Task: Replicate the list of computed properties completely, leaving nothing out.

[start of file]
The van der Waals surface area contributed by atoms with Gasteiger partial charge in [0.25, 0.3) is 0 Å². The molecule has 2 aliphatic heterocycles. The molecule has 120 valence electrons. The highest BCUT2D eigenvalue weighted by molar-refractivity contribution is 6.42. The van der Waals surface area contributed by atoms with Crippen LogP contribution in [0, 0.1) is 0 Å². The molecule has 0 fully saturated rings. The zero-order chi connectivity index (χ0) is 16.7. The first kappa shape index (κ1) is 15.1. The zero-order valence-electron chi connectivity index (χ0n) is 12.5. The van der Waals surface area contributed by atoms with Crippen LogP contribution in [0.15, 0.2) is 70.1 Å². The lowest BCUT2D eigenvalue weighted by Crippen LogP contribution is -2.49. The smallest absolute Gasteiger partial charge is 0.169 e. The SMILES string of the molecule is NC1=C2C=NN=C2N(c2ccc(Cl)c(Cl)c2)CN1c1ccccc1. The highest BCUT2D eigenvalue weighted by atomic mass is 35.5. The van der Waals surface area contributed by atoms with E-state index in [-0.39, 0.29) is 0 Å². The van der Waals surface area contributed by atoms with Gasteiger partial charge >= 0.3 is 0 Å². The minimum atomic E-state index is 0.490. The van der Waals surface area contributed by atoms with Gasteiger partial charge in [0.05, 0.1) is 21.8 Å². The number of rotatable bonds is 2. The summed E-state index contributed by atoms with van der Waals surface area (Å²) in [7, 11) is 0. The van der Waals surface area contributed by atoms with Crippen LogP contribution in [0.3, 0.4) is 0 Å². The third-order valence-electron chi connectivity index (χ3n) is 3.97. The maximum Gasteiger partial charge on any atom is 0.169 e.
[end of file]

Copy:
The van der Waals surface area contributed by atoms with Gasteiger partial charge in [0.25, 0.3) is 0 Å². The molecule has 2 aliphatic heterocycles. The molecule has 120 valence electrons. The highest BCUT2D eigenvalue weighted by molar-refractivity contribution is 6.42. The van der Waals surface area contributed by atoms with Crippen LogP contribution in [0, 0.1) is 0 Å². The molecule has 0 fully saturated rings. The zero-order chi connectivity index (χ0) is 16.7. The first kappa shape index (κ1) is 15.1. The zero-order valence-electron chi connectivity index (χ0n) is 12.5. The van der Waals surface area contributed by atoms with Crippen LogP contribution in [0.15, 0.2) is 70.1 Å². The lowest BCUT2D eigenvalue weighted by Crippen LogP contribution is -2.49. The smallest absolute Gasteiger partial charge is 0.169 e. The SMILES string of the molecule is NC1=C2C=NN=C2N(c2ccc(Cl)c(Cl)c2)CN1c1ccccc1. The highest BCUT2D eigenvalue weighted by atomic mass is 35.5. The van der Waals surface area contributed by atoms with E-state index in [-0.39, 0.29) is 0 Å². The van der Waals surface area contributed by atoms with Gasteiger partial charge >= 0.3 is 0 Å². The minimum atomic E-state index is 0.490. The van der Waals surface area contributed by atoms with Gasteiger partial charge in [0.05, 0.1) is 21.8 Å². The number of rotatable bonds is 2. The summed E-state index contributed by atoms with van der Waals surface area (Å²) in [7, 11) is 0. The van der Waals surface area contributed by atoms with Crippen LogP contribution in [0.3, 0.4) is 0 Å². The third-order valence-electron chi connectivity index (χ3n) is 3.97. The maximum Gasteiger partial charge on any atom is 0.169 e.